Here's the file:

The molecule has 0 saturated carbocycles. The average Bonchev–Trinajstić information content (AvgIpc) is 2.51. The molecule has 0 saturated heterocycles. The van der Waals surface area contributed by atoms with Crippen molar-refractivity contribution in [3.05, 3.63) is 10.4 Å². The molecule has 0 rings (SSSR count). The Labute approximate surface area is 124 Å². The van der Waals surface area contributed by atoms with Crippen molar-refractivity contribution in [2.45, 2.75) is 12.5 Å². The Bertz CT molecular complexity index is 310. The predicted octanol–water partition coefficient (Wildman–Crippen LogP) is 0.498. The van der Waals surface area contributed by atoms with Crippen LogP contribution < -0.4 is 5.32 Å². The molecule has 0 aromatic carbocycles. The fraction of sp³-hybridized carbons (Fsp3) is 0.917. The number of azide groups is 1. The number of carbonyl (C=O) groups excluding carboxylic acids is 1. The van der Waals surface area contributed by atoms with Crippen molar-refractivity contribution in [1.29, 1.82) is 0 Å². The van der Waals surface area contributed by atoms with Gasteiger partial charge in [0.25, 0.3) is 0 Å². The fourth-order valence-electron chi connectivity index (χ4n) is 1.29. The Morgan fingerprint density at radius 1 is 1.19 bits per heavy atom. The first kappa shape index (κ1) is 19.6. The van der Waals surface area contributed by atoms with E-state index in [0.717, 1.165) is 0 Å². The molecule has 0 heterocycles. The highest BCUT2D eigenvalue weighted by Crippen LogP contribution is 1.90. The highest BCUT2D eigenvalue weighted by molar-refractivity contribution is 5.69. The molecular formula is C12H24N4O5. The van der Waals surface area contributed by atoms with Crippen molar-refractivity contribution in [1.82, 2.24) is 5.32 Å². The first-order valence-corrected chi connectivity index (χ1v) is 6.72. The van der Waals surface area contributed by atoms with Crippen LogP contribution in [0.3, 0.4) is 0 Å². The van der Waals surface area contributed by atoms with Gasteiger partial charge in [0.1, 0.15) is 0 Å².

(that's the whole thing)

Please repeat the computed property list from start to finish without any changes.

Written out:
The molecule has 0 saturated carbocycles. The average Bonchev–Trinajstić information content (AvgIpc) is 2.51. The molecule has 0 saturated heterocycles. The van der Waals surface area contributed by atoms with Crippen molar-refractivity contribution in [3.05, 3.63) is 10.4 Å². The molecule has 0 rings (SSSR count). The Labute approximate surface area is 124 Å². The van der Waals surface area contributed by atoms with Crippen molar-refractivity contribution in [2.45, 2.75) is 12.5 Å². The Bertz CT molecular complexity index is 310. The predicted octanol–water partition coefficient (Wildman–Crippen LogP) is 0.498. The van der Waals surface area contributed by atoms with Crippen LogP contribution < -0.4 is 5.32 Å². The molecule has 0 aromatic carbocycles. The fraction of sp³-hybridized carbons (Fsp3) is 0.917. The number of azide groups is 1. The number of carbonyl (C=O) groups excluding carboxylic acids is 1. The van der Waals surface area contributed by atoms with Crippen molar-refractivity contribution in [1.29, 1.82) is 0 Å². The van der Waals surface area contributed by atoms with Gasteiger partial charge in [0.25, 0.3) is 0 Å². The fourth-order valence-electron chi connectivity index (χ4n) is 1.29. The Morgan fingerprint density at radius 1 is 1.19 bits per heavy atom. The first kappa shape index (κ1) is 19.6. The van der Waals surface area contributed by atoms with E-state index in [0.717, 1.165) is 0 Å². The molecule has 0 heterocycles. The highest BCUT2D eigenvalue weighted by Crippen LogP contribution is 1.90. The highest BCUT2D eigenvalue weighted by molar-refractivity contribution is 5.69. The molecular formula is C12H24N4O5. The van der Waals surface area contributed by atoms with Crippen molar-refractivity contribution in [1.82, 2.24) is 5.32 Å². The first-order valence-corrected chi connectivity index (χ1v) is 6.72. The van der Waals surface area contributed by atoms with Crippen LogP contribution in [0.3, 0.4) is 0 Å². The van der Waals surface area contributed by atoms with Gasteiger partial charge in [0.1, 0.15) is 0 Å².